Veterans Day 2020

On this Veterans Day 2020, a fitting commentary to this year was provided by our American flag. It typically flies proudly from the roof in our front yard, but yesterday I found it on the sidewalk, slightly worn and tattered. It looks like it was pulled off its bracket by winds no doubt related to Tropical Storm/Hurricane Eta, which is traveling up the west coast of Florida. (I should add that it is late in this busiest-on-record hurricane season. We’ve used up the alphabet and moved into Greek. I’m not even surprised, 2020, but I digress.)

It’s been a rough year for our flag, which sadly will no longer see the light of day. But I still love it and all for which it stands. Flags can be replaced – they are just symbols, after all. But today I am thinking about people whom I love who fought for what that flag represents. Specifically, I’m reminiscing about my dad, Arthur L. Manning, Jr., and my uncle, Luther C. Cox.

My dad was a gunner in a B-29 in the Pacific campaign. During part of his tour, a war correspondent, Richard Tregaskis from the Saturday Evening Post, flew with his crew. My dad’s face is one of the young men surrounding Tregaskis in a featured picture in the series of articles entitled Road to Tokyo.

I don’t remember hearing much about the war when I was a kid. Perhaps it was because memories can be painful, or more likely it was because I was a kid and didn’t ask. In Dad’s golden years, though, he’d talk freely. He kept up with his crew or their widows until he was the only one left. So much so that their names were familiar to me. I am sure he was the last of them because he was the one who kept them together in each other’s hearts and minds all those decades after the war. Dad died three years ago at the age of 94. In the last years of my memories of him, he’s always wearing his hat. He was a proud veteran and loved his country fiercely.

Uncle Luther was a navigator of a B-24 bomber in World War II. He survived the crash of the “Double Trouble” when he was shot down over the Mediterranean Sea on a cold January day in 1943. For the next two years and three months, he would be a guest of the Fuhrer; but he survived that, too. He retired an Air Force lieutenant-colonel and went on to teach ROTC at Orlando’s Oak Ridge High School. Also surviving his internment was his journal, which was featured in the Florida magazine of The Orlando Sentinel on June 24, 1984. He published a book, Always Fighting the Enemy, a World War II Chronicle, which includes writings and drawings from his journal along with stories he kept in his heart.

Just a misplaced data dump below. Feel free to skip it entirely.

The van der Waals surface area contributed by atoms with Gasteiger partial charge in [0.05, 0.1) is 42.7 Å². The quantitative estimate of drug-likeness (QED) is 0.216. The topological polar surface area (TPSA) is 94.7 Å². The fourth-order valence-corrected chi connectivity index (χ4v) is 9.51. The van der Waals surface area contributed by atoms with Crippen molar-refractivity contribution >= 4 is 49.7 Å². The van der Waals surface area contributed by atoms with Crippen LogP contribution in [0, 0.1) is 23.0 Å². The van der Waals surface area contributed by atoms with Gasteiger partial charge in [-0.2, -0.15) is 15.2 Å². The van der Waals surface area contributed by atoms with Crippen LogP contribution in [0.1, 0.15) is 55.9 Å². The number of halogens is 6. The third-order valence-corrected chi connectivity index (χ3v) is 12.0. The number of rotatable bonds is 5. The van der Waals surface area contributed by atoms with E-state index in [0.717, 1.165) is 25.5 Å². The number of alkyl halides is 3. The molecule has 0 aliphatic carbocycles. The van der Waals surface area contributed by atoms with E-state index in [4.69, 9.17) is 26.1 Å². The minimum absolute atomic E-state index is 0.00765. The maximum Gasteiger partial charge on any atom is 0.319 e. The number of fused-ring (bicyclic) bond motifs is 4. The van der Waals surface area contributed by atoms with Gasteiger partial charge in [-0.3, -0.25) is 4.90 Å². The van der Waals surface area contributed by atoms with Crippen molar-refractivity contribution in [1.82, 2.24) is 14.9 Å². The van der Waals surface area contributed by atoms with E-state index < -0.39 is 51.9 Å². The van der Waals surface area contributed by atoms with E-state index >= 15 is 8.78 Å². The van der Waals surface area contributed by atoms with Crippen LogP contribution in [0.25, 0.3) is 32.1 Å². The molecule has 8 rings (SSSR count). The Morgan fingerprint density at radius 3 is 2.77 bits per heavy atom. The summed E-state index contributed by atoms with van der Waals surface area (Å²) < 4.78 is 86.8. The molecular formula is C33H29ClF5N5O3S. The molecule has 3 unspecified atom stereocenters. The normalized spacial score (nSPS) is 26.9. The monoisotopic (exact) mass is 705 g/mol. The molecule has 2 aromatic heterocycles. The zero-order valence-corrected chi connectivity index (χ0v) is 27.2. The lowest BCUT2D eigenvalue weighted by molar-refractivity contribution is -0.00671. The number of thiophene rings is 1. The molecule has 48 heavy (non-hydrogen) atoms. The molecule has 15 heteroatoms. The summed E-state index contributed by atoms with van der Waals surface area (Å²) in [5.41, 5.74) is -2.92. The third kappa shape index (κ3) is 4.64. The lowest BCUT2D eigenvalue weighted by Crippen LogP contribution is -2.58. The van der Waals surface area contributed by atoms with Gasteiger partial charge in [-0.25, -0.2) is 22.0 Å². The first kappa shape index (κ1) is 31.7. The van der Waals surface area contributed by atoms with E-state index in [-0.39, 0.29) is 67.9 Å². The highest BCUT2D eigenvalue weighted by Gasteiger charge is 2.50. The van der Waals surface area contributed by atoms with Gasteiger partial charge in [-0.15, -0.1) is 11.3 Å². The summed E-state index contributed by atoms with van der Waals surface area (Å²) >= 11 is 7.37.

Uncle Luther in Italy

I spent a lot more time with my uncle after I was married because we lived in the same state. He was ten years to the day older than my mom, and we celebrated their birthdays together. He was kind of a legend to me. I was and still am in awe of his surviving being shot down and all that time in POW camps. There is so much about him to admire. He and his wife adopted two children from Europe and brought them home to the states. I have many fond memories with Mark and Dee, and even though we live in opposite corners of the country, we visit with Dee and her husband about once a year. Thanks, Uncle Luther!

On October 31, Bob and I went to the Lockheed Martin Space and Air Show here in Sanford with our son and his family. I was pumped to see the Thunderbirds, but I had no idea that the entire program was going to thrill my heart and stir up so many patriotic juices. At the beginning of the show, several new Air Force recruits were sworn in, which moved me to tears.

Following is a little glimpse of the air show. Enjoy; and God, bless America!

It was a little loud for our grandsons.
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2 Comments

  1. Amen to our veterans!

    As a veteran who, by His grace alone, never faced the horrors of actual combat, I’m always humbled by those of my brothers and sisters in combat who willing did. To that end I pass this link along honoring them.

    https://eur05.safelinks.protection.outlook.com/?url=https%3A%2F%2Fwww.youtube.com%2Fembed%2F2eBxVxO0nh4&data=02%7C01%7C%7C1300d890ef8b431fab0c08d8175f64a2%7C84df9e7fe9f640afb435aaaaaaaaaaaa%7C1%7C0%7C637285045757485775&sdata=4A0fSfNnMVrw5uPptEmZHepxojfnZJ8V4nUTEF32K%2FE%3D&reserved=0

    +
    ^
    Keep Looking Up

    Reply
    • Thank you for your comments and for sharing that with me. It blesses me. I don’t understand not standing for our flag and national anthem. There are ways to protest and make a statement, but I don’t agree with those who will not stand. Thanks again and thank you for your service.

      Reply

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